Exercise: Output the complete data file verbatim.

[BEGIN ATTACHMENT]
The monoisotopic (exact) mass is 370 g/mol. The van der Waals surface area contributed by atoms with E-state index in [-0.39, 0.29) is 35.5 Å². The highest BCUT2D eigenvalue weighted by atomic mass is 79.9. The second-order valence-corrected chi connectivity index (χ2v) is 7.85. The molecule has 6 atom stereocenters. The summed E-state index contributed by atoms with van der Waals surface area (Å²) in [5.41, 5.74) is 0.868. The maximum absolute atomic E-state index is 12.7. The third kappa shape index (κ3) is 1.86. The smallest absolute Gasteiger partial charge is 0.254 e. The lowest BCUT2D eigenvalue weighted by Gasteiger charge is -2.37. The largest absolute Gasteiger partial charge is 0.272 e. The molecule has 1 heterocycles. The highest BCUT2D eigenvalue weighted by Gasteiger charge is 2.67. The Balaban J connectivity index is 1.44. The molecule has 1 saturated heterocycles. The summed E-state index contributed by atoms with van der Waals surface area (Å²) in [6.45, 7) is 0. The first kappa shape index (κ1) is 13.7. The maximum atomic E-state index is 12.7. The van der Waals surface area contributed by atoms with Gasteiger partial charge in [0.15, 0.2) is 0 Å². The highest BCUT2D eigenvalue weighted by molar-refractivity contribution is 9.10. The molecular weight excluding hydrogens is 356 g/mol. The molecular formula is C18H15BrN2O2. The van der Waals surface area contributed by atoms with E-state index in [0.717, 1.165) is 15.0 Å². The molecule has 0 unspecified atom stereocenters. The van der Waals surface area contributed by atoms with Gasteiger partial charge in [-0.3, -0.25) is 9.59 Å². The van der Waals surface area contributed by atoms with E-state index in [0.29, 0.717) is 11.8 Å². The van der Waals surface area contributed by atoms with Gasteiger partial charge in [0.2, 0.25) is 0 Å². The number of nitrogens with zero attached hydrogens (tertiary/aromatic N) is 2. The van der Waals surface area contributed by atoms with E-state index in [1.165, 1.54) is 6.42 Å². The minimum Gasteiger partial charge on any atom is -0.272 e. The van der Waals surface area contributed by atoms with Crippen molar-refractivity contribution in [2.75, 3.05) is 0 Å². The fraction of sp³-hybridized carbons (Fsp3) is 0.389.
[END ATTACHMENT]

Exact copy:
The monoisotopic (exact) mass is 370 g/mol. The van der Waals surface area contributed by atoms with E-state index in [-0.39, 0.29) is 35.5 Å². The highest BCUT2D eigenvalue weighted by atomic mass is 79.9. The second-order valence-corrected chi connectivity index (χ2v) is 7.85. The molecule has 6 atom stereocenters. The summed E-state index contributed by atoms with van der Waals surface area (Å²) in [5.41, 5.74) is 0.868. The maximum absolute atomic E-state index is 12.7. The third kappa shape index (κ3) is 1.86. The smallest absolute Gasteiger partial charge is 0.254 e. The lowest BCUT2D eigenvalue weighted by Gasteiger charge is -2.37. The largest absolute Gasteiger partial charge is 0.272 e. The molecule has 1 heterocycles. The highest BCUT2D eigenvalue weighted by Gasteiger charge is 2.67. The Balaban J connectivity index is 1.44. The molecule has 1 saturated heterocycles. The summed E-state index contributed by atoms with van der Waals surface area (Å²) in [6.45, 7) is 0. The first kappa shape index (κ1) is 13.7. The maximum atomic E-state index is 12.7. The van der Waals surface area contributed by atoms with Gasteiger partial charge in [0.15, 0.2) is 0 Å². The highest BCUT2D eigenvalue weighted by molar-refractivity contribution is 9.10. The molecular weight excluding hydrogens is 356 g/mol. The molecular formula is C18H15BrN2O2. The van der Waals surface area contributed by atoms with E-state index in [0.717, 1.165) is 15.0 Å². The molecule has 0 unspecified atom stereocenters. The van der Waals surface area contributed by atoms with Gasteiger partial charge in [-0.3, -0.25) is 9.59 Å². The van der Waals surface area contributed by atoms with E-state index in [0.29, 0.717) is 11.8 Å². The van der Waals surface area contributed by atoms with Gasteiger partial charge in [0.2, 0.25) is 0 Å². The number of nitrogens with zero attached hydrogens (tertiary/aromatic N) is 2. The van der Waals surface area contributed by atoms with E-state index in [1.165, 1.54) is 6.42 Å². The minimum Gasteiger partial charge on any atom is -0.272 e. The van der Waals surface area contributed by atoms with Crippen molar-refractivity contribution in [2.75, 3.05) is 0 Å². The fraction of sp³-hybridized carbons (Fsp3) is 0.389.